Incidentally, if you are into drawbridges, please consider joining my Drawbridge Lovers group on Facebook!
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At work, I spend a great deal of time watching boats float by on Seattle’s Lake Washington Ship Canal. After a while, you start thinking of it as just another road. It’s water, but it seems solid. Slippery, yes, but solid.
Until it doesn’t. It’s a transit system, but people swim in it, and jump in it. People fall off paddle boards with a screech. Dogs leap in after balls. Fish jump out of it, and back in. Raptors dive in and pluck those same fish out. Occasionally a vessel sinks. People drown.
The one time I had the opportunity to take a kayak on it was very unsettling. Suddenly the whole depth thing was very, very, real. That, and if I wasn’t careful, I could actually get wet. What a concept!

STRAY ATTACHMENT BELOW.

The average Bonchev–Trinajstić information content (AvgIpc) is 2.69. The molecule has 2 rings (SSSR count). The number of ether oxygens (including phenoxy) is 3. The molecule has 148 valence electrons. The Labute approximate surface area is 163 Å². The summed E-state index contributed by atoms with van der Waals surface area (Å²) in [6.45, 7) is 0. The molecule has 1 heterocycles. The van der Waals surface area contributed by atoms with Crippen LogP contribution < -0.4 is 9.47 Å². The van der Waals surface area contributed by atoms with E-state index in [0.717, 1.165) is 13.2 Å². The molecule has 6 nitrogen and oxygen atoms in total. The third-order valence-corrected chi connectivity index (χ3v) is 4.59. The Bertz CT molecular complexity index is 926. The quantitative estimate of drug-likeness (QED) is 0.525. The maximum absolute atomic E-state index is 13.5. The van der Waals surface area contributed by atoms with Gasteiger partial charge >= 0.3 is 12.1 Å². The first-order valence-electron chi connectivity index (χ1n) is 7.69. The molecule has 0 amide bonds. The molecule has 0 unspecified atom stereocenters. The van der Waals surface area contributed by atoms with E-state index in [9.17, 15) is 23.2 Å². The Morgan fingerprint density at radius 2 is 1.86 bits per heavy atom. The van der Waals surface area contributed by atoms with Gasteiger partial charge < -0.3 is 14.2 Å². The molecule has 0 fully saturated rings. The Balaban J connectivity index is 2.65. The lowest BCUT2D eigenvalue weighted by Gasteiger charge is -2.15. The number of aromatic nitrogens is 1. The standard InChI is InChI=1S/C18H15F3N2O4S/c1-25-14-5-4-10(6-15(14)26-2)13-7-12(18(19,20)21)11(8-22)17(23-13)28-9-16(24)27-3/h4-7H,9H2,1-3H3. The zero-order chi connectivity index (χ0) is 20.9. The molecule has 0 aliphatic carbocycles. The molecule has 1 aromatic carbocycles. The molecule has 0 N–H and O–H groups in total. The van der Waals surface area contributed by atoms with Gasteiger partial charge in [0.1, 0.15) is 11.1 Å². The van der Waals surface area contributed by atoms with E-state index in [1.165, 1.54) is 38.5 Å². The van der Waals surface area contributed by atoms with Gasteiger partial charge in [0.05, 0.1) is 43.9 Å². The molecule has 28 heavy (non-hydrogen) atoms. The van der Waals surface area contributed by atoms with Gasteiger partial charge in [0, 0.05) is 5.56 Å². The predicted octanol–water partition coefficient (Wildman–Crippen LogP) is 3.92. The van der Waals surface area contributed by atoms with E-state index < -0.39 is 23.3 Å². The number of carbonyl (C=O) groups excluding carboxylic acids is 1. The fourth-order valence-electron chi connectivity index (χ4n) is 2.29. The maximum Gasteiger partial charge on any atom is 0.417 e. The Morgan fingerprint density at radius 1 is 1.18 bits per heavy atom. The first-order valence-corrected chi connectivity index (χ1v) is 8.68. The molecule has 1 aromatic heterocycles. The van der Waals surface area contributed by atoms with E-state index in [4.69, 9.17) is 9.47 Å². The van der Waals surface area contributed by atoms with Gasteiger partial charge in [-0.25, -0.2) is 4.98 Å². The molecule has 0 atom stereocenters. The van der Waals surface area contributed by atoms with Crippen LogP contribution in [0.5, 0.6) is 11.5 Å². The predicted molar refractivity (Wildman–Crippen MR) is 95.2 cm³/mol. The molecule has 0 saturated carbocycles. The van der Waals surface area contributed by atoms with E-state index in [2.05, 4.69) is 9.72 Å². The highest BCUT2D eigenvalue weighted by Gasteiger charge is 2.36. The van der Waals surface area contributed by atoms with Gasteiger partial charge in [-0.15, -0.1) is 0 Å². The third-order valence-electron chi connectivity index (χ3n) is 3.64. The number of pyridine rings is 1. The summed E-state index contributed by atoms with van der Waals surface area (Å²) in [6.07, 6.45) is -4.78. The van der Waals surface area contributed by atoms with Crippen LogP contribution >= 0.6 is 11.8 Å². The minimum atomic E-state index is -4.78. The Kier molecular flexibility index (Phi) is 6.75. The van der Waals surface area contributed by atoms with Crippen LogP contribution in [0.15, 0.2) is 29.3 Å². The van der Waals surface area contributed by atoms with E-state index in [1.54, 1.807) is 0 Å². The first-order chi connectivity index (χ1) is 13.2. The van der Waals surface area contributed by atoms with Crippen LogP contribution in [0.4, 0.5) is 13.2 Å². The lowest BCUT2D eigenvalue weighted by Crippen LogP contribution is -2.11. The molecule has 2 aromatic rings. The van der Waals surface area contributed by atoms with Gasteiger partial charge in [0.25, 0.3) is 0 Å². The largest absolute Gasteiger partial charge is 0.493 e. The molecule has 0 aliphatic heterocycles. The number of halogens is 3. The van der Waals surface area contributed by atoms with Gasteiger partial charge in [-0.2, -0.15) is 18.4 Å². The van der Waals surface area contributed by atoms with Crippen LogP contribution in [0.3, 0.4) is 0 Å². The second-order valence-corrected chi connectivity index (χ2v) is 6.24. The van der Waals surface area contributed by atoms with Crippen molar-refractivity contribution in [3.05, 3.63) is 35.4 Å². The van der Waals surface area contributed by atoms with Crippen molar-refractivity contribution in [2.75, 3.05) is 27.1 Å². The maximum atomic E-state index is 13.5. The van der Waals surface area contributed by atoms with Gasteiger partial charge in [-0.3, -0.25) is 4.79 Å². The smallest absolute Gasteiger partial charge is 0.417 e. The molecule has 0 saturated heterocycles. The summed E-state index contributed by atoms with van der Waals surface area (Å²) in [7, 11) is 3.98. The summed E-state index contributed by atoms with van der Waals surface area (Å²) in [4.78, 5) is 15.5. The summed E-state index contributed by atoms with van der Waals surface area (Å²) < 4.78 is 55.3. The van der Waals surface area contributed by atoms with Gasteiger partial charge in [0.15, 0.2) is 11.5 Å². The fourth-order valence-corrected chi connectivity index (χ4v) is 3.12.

It’s hard to remember how deep the water is, because all you deal with, usually, is the surface. (Before you ask, it has an average depth of 32 feet. But I had to look that up.)
You stop thinking about what lies beneath. The truth is, you can never be completely certain what’s down there. We humans do not enjoy uncertainty.
Looks can certainly be deceiving. But that’s mainly because most of us never bother to delve deeper. I think we’d all be much better off if we did.